Guy Jaouen - Debates and perspectives for Traditional Sports and Games

Guy Jaouen - Debates and perspectives for Traditional Sports and Games

logo TradwocNote: This text is an extract from the book “TRADITIONAL WRESTLING, OUR CULTURE” (pages 8 to 15) produced in order to immortalize the European project TRADWOC (Establishing transregional networks) carried out from 2016 to 2018 in South-East Europe.

Debates and perspectives for Traditional Sports and Games

Guy Jaouen, project manager, researcher.

a) What are traditional sports and games (TSG)

“A game is not just a game. It is part of a whole. It is part of a culture. It has history, a goal, a people, a purpose, a structure, a philosophy and a strategy. It has characteristics and rules; it has ritual, rhythm, dimensions, morals and it is linked to a specific environment. It has educational dimensions; it can be studied from a scientific or from an artistic point of view” said Sean Egan (Symposium of Nantes, Brittany, France – October 2002), an Irish friend raised in Gaelic language who then immigrated to Canada.
The term 'traditional' (game) is a word added to mean that the practice is transmitted by the population of a particular cultural zone and that one can call Ludic Community (The Ludic community shares the festive traditions, of which games and regional sports, dances, forms of musical or theatral expressions, gastronomy, etc.) or Community of Players. Popular games, sporting games of cultural tradition, cultural sports, are other appellations.

Traditional games as intangible cultural heritage
Social practices which are called traditional games are creations of a culture and fruits of a particular history. Often descended from the local or regional territory, they are indeed the expression of a way of life and to act, of a way to communicate with others. Linked to old beliefs, inspired by sacred rituals, the traditional sporting games are among the most meaningful cultural activities of a society of which they are the testimony. They are part of the body heritage of a culture. These practices stage resurgences rooted in the deep memory of the social group which lives through the memory of body gestures. It is a heritage that every child can make alive at the time of his game relationships with other children.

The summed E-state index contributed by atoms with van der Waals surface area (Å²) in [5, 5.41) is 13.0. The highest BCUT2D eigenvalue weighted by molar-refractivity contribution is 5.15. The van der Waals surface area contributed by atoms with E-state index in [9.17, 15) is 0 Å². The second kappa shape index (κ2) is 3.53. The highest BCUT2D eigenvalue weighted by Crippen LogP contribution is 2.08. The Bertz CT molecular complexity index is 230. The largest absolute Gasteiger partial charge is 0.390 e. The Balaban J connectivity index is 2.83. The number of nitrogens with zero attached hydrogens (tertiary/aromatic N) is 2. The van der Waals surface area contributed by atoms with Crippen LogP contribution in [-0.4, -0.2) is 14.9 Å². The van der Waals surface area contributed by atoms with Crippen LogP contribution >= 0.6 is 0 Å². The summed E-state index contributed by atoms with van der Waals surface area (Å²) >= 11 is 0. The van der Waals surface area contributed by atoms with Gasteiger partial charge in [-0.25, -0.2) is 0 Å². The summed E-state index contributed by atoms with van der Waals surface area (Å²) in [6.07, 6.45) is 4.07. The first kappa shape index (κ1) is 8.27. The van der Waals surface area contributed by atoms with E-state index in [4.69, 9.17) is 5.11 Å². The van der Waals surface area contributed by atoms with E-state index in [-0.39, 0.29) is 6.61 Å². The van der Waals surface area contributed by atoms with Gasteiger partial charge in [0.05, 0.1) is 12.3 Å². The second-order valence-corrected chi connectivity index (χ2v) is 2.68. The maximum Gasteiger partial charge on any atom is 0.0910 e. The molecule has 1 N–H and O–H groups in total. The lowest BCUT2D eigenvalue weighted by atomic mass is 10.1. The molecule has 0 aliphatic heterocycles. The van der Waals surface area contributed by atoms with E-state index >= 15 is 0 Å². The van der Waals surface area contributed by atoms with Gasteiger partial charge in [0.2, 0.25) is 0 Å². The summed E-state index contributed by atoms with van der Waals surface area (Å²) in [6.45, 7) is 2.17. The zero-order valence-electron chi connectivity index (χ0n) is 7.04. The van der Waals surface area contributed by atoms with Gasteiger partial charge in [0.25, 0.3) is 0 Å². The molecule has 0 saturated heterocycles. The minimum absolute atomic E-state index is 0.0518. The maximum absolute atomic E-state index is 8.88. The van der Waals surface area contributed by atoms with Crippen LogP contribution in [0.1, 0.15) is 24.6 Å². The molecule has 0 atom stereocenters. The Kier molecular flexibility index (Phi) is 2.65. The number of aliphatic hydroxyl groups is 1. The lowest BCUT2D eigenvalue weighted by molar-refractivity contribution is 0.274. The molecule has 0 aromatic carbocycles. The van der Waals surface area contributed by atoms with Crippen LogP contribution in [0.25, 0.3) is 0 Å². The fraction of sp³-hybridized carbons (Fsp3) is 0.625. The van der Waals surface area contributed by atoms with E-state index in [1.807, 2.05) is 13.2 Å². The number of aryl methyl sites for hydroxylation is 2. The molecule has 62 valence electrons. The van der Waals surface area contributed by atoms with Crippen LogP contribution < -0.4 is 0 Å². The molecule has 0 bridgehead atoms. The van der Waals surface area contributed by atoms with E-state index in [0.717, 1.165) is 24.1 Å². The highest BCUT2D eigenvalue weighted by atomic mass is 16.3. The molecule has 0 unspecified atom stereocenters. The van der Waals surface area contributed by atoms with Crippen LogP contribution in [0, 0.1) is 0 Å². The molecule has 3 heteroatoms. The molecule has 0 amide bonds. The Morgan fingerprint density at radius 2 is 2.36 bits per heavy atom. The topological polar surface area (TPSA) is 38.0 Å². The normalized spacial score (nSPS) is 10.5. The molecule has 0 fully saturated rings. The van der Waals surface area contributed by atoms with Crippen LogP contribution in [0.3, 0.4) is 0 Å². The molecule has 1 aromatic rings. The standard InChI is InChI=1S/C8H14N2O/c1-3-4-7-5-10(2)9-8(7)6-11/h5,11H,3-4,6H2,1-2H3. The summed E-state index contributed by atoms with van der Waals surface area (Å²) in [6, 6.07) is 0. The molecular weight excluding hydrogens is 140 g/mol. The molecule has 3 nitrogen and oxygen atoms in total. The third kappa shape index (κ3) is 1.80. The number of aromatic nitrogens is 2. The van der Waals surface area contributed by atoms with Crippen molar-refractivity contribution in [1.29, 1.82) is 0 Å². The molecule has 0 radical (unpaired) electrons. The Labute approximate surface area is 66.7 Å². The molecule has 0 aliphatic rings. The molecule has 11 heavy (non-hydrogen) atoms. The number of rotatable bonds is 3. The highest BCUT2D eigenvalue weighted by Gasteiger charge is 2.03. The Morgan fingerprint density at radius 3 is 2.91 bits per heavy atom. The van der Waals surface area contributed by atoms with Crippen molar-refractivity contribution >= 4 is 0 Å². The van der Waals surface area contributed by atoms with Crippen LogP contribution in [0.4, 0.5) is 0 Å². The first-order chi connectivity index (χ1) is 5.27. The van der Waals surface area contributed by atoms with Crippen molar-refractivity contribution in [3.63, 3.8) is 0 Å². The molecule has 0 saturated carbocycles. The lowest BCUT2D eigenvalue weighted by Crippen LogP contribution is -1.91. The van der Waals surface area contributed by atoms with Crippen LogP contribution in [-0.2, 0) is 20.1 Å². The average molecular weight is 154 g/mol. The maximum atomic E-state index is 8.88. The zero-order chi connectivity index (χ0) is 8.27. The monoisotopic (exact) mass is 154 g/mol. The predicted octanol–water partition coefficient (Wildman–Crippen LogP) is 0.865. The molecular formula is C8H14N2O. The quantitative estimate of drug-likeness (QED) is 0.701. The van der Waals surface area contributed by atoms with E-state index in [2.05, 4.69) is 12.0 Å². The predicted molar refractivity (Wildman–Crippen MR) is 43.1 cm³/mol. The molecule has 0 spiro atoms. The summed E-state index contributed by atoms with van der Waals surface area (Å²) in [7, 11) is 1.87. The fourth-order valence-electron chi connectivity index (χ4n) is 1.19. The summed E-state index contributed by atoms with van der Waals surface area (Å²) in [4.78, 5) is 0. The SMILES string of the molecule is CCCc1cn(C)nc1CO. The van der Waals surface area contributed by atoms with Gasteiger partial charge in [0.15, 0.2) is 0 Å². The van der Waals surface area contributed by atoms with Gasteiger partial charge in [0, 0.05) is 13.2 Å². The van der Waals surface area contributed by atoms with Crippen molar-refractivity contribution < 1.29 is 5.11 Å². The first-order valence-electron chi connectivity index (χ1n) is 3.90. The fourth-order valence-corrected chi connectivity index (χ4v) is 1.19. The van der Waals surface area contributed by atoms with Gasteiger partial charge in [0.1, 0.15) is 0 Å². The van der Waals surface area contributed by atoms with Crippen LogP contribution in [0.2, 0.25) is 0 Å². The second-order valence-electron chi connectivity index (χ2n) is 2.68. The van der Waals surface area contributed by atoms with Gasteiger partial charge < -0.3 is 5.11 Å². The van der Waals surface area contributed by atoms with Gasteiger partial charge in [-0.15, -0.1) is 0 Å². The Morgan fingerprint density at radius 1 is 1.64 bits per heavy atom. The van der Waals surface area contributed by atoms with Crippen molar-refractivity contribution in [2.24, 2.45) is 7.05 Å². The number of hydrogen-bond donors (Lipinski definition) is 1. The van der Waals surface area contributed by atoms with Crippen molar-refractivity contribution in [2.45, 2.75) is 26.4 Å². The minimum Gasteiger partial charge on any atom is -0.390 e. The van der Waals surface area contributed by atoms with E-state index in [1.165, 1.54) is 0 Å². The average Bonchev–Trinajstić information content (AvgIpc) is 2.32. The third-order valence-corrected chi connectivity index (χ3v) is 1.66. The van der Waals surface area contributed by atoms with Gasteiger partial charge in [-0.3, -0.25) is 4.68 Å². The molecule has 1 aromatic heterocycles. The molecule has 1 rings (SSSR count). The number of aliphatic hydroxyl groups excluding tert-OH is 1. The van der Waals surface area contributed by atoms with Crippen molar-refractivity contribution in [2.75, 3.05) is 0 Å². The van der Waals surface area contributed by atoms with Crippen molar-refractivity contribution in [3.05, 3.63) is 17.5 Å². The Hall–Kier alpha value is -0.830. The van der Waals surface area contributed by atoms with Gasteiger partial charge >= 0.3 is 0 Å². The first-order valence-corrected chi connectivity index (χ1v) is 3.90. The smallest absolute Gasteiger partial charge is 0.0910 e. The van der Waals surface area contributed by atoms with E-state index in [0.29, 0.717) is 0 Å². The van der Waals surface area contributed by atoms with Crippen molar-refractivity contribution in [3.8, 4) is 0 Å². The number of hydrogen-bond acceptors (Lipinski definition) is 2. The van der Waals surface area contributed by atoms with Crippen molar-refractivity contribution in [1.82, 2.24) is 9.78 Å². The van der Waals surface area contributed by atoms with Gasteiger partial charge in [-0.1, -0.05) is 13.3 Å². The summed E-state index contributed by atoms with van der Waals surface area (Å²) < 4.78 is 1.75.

TSG, along with other playful activities from the cultural tradition, reveal the deepest characteristics of the inner culture to which they belong. Then, through the rules, one can partly discover different conceptions of life: tolerance and aggressiveness, valorisation of the image of man and woman, link to nature and technical objects, way to treat animals, place given to the spirit of cooperation and competition in the social life.
These playful (or ludic) practices are at the same time universal, by their functioning structures, and local because each culture models its activities according to its own “habitus” (the cultural and social determinism).
They are elements that are defended henceforth through the 2003 Convention of UNESCO for the safeguarding of the Intangible Cultural Heritage of the humanity (ICH). As a result the ICH commission of UNESCO has recognized over the past ten years some TSG practices: Human towers of Catalonia (Spain), Turkish traditional oil wrestling at Kirkpinar, the games of the Nadaam festival in Mongolia, the exercises of Zurkhaneh in Iran, etc.

Promotion of the practice and level of sportification respectful of the cultural context.
In 2009, an important meeting was organised in Tehran on behalf of UNESCO. This meeting was organized to build a platform of development for traditional sports and games (TSG) at the world level. The agenda was to form a committee of experts whose role would be to supervise the actions of this platform for TSG, and also to build a definition of traditional games that generated the following text: